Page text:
Price swings in agricultural products to be monitored

07:56, July 02, 2010      

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The government will keep a close watch and take steps to prevent further fluctuations in the prices of goods like garlic and mung beans, a top official with the National Development and Reform Commission (NDRC) said on Thursday.

Prices of products like garlic and mung beans hit the roof in the first few months of the year as bad weather crimped supplies and led to rampant speculation. Subsequently the government intervened and prices have now more or less returned to normal levels.

Though the new moves will help check speculation and hoarding, inflationary pressures will still persist, economists said.

"The government intends to keep tabs on the prices, trading volumes and inventories of the goods that have an impact on day-to-day life," said Xu Kunlin, director-general of the pricing supervision department of the NDRC.

The government will come out with rules to punish violators and also incorporate suitable warning mechanisms, he said, without indicating any time frame for the measures.

At the same time there will also be steps to regulate the

e-commerce market, considered a major platform for speculative trading, Xu said.

In fact, the government has already made a start in this direction and controlled the prices of garlic and mung beans by imposing fines of up to 1 million yuan on the violators.

The average prices of mung beans and garlic were around 13.5 yuan and 8.2 yuan per kilogram in late June, down 30 and 12 percent respectively over the prices early this year.

"By signaling its intention to keep prices under control, the government has shown that it intends to address the speculation issue seriously," Xu said.

He, however, declined to comment on whether the government will be able to achieve the 3 percent consumer price index target.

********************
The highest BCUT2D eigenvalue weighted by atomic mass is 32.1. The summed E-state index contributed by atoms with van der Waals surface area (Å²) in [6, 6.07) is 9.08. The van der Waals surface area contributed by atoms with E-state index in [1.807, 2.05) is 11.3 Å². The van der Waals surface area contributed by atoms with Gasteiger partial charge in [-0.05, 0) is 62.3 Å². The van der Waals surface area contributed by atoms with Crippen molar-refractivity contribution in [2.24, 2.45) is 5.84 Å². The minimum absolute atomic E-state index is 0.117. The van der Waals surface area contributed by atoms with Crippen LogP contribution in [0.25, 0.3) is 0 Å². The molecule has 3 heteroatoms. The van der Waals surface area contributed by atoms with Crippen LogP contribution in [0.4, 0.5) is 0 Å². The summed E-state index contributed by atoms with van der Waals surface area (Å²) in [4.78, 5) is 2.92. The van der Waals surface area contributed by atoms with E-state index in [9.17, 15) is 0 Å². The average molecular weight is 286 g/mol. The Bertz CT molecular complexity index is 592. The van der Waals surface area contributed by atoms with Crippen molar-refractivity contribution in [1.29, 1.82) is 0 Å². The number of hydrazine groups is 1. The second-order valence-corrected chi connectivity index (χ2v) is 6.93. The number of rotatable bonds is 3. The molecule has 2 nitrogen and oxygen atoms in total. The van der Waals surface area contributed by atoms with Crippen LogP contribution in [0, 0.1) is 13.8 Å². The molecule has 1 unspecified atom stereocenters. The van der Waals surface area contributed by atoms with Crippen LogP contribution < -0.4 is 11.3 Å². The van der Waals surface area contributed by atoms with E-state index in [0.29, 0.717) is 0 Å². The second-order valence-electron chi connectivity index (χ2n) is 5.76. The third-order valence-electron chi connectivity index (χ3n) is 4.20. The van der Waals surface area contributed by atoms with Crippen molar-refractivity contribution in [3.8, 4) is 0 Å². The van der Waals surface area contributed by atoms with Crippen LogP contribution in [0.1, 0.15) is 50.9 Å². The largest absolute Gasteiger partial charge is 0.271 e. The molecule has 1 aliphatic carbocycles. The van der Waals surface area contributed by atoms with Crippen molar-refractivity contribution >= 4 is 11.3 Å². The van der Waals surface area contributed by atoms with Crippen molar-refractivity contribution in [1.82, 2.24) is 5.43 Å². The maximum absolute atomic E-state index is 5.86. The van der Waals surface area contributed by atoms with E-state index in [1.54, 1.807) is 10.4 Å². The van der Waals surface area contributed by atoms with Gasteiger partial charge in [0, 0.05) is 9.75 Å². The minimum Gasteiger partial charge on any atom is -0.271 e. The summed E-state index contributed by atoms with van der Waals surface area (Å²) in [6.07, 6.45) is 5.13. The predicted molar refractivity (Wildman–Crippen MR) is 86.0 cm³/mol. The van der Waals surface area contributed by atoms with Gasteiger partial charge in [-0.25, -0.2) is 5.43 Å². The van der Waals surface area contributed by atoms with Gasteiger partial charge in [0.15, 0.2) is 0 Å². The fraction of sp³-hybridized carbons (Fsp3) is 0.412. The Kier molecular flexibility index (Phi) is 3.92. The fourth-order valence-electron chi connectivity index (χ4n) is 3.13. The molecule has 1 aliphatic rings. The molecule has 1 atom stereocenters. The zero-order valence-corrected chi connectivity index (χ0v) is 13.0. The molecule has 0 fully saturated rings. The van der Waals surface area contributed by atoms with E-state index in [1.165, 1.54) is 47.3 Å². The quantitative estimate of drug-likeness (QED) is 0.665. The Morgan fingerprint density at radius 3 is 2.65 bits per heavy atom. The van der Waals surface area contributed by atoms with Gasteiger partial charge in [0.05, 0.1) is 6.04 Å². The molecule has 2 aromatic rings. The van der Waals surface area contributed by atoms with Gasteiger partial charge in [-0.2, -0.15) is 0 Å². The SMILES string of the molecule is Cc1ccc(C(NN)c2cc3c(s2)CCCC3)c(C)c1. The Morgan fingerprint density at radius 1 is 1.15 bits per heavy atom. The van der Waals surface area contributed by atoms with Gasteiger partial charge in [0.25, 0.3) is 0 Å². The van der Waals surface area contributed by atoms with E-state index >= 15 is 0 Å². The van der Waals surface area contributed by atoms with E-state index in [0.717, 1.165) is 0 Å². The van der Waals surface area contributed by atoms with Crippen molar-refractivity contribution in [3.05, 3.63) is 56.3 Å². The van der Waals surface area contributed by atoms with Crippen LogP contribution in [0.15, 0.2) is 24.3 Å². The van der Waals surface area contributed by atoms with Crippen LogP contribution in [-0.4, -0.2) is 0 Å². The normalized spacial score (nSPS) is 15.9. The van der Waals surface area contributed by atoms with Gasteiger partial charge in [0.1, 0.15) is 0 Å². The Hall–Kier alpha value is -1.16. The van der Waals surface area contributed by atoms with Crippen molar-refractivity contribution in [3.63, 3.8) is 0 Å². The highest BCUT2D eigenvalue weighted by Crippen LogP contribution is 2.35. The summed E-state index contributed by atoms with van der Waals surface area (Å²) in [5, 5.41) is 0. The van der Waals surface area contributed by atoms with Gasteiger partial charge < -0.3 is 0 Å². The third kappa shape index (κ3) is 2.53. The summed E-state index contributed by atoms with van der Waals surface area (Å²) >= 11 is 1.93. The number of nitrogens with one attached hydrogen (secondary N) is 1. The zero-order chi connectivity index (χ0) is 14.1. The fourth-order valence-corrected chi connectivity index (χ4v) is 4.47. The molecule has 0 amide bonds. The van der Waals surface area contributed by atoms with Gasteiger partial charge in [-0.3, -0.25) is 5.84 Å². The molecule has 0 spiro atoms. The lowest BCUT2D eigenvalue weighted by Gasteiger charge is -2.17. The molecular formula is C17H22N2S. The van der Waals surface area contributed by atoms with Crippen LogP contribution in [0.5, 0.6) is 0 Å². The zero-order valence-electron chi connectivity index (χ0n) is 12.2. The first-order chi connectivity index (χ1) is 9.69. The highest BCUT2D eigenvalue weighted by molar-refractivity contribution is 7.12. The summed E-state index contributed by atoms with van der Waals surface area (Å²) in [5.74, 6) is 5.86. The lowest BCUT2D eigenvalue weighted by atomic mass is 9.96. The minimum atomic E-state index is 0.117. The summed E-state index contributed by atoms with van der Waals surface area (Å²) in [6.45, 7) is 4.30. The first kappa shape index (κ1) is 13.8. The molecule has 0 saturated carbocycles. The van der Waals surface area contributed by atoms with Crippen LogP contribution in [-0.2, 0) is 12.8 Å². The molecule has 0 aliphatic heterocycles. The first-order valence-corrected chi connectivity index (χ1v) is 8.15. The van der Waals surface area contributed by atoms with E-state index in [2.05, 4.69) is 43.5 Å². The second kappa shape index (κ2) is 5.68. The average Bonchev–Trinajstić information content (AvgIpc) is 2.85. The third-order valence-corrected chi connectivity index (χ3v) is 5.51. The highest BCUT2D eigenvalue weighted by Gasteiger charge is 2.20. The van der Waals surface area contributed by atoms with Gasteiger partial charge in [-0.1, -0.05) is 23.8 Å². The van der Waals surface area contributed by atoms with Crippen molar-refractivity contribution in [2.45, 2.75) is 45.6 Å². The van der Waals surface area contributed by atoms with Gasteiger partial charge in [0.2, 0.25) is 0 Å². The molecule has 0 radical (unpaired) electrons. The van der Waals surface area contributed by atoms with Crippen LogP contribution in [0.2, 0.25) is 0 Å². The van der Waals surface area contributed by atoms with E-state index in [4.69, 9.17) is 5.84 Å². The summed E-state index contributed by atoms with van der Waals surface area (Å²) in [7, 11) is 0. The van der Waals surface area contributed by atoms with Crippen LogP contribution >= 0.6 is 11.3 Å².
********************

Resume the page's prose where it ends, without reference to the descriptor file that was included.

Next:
The government's confidence that it will keep the prices of these goods under control also stems from the good harvest of summer grains.

China's summer grain output this year stood at 123 million tons, close to last year's level of 123.3 million tons.

Though the overall output decreased slightly, the yield of winter wheat, which matures in the summer, increased by about 1 million tons to 108.5 million tons, compared to last year.

Ding Shengjun, a researcher at the Academy of State Administration of Grain, expressed confidence that the good summer crop and timely government measures would keep prices under control and reduce inflationary pressures.

He said sowing operations during the fall season would be on track, but the final crop would still be largely dependant on the weather conditions during the growing period.

Keeping prices of agricultural products stable is a major task for managing this year's inflation expectations, said Li Guoxiang, a researcher with the Rural Development Institute of the Chinese Academy of Social Sciences.

He said prices of agricultural products have soared this year and there is a possibility that the trend will continue.

Rising grain and meat prices may see the CPI surge in the fourth quarter or the spring of 2011, Li said.

With fertilizer and labor costs going up, an increase in agricultural product prices is essential to stimulate the initiative of farmers and ensure long-term food security, said Li.

Source: China Daily


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